I am a Bad Person: A Review of ‘The November Criminals’ by Sam Munson

I finished reading Sam Munson’s ‘The November Criminals’ two days ago and, despite having finished three more books and started two more since then, it is still on my mind.  It isn’t the plot (essentially, teen drug dealer develops weird obsession with murder of classmate and has un-girlfriend problems) that has stayed with me; rather, I keep thinking about the characters in a kind of ‘where are they now?’ sort of way, which is highly illogical given that I spend my professional life lecturing my students on characters being fictional constructs and not actual people with lives beyond the text.cover74692-medium

But I can’t help considering Addison, the narrator and afore-mentioned small-time dealer, and why he does the things he does during ‘The November Criminals.’  While reading, I was frustrated that there didn’t seem to be any reason for his sudden immersion in the case of Kevin, someone Addison was only vaguely aware of at school, and his shooting before the novel begins.  The more I think about it, however, the more I realise this is exactly the point; that there isn’t really a good reason for it because sometimes there just isn’t a reason for something.  In some ways, Addison reminded me of Greg, the narrator of my recent favourite, ‘Me and Earl and the Dying Girl;’ in both cases, the narrator complains frequently about telling the story but has a specific purpose for doing so, despite being on the periphery of the events depicted.  Addison is a mess of contradictions in the way that real teenagers are; for example, he is a stoner but incredibly gifted in the study of Latin and obsessed with ‘The Aeniad.’  Throughout, even as crazy things happen around him, Addison is keen to protest his own lack of noteworthy qualities, telling the reader, “I have no personality to speak of.”  It is his very lack of quirks that makes him an engaging character, even as his actions become increasingly ridiculous and destructive.

Addison’s girlfriend, Digger, is another brilliantly-realised character.  Their relationship is  referred to as an “agreement,” by which they are supposed to be ‘friends with benefits,’ to use a phrase I really hate. But Addison’s frequent allusions to how amazing Digger is belie his attempts at nonchalance, and that is quite touching. He is right; Digger is a superb creation, although animal activists may disagree. Addison’s father is another character who demands further consideration; he seems to exist on the periphery (for example, he is unaware that his son is making thousands of dollars selling pot) but the subtext of Addison’s mother and her tragic death give the reader reason to consider the roots of his behaviour.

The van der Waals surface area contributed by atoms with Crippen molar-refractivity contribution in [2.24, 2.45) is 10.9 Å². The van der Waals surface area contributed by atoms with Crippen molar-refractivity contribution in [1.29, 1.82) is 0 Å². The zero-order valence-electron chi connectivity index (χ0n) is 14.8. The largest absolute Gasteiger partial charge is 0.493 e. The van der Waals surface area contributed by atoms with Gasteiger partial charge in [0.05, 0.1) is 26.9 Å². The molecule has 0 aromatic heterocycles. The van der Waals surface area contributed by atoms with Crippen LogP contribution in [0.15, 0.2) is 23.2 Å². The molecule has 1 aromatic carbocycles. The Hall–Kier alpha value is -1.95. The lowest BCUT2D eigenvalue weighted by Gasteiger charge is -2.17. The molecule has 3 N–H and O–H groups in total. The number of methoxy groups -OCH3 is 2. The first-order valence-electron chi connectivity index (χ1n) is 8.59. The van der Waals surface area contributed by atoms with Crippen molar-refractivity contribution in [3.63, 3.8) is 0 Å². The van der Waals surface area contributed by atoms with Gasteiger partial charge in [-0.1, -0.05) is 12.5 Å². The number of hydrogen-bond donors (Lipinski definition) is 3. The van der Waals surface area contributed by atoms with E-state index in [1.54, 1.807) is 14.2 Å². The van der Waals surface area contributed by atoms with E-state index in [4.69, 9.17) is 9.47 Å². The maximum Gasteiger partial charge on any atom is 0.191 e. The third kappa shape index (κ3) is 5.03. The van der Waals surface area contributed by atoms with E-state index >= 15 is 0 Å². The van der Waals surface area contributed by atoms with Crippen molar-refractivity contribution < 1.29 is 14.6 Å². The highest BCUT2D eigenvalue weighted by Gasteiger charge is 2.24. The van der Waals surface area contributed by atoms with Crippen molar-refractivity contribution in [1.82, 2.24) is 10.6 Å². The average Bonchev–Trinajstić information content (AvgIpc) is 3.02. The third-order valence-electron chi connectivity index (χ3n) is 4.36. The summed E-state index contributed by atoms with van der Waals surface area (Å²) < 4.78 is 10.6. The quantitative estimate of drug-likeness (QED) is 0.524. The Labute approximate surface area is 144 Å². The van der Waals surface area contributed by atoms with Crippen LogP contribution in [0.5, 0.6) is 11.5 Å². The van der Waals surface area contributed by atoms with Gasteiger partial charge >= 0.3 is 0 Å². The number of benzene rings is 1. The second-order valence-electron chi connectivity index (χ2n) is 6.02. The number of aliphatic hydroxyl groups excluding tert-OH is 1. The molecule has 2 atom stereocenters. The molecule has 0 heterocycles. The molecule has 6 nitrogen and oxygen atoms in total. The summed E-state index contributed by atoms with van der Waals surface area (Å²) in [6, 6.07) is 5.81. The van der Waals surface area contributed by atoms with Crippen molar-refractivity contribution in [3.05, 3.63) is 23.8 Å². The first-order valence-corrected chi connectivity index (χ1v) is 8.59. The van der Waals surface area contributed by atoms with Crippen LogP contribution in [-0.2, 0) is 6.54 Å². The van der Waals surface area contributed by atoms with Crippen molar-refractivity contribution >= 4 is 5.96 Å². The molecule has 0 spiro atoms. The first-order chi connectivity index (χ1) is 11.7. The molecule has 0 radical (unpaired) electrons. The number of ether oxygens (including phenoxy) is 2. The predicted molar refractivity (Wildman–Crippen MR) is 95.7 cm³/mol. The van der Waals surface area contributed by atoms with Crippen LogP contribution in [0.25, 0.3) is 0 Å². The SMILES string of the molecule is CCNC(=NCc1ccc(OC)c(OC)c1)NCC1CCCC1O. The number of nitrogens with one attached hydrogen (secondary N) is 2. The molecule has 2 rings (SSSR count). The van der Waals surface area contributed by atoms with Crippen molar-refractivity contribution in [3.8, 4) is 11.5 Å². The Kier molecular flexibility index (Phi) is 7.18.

In terms of plot, ‘The November Criminals’ follows a pattern established by ‘stoner movies,’ with the protagonists’ self-imposed distance from reality leading them into madcap and dangerous situations, for which they are in no way prepared; attracting the attention of police officers and brick-wielding lunatics, to name but two. It falls somewhere in between ‘Pineapple Express’ and ‘The Wire’ in its approach to drugs and crime, with the D.C. dialect reminding me of all the times watching the latter when I didn’t understand what anyone was saying. In the case of ‘The November Criminals,’ this added to the portrayal of the location, which interested me as I can’t think of any other books I’ve read which were set in the U.S.’ capital city but didn’t involve politics.  Munson includes some details which transcend the madness of the story, like “after the snow, when it comes, which is not always till late December or January – the snow itself is always minor, a greyish dusting.  Fragile. It never achieves that white darkness quality.  The thwarted desire for which, I think, makes children so high-strung here in the winter months.”  I could have a field day with that kind of writing in my A-level lessons.

I’d like to read ‘The November Criminals’ again at some point when I am not dying under the weight of all the books I need to read; I’d like to take the time to look again at Munson’s eloquent and entertaining style and the ways in which it makes Addison an engaging figure. The swearing and content may make me wary of recommending this to teens with a sensitive disposition, but it is definitely worth your attention.

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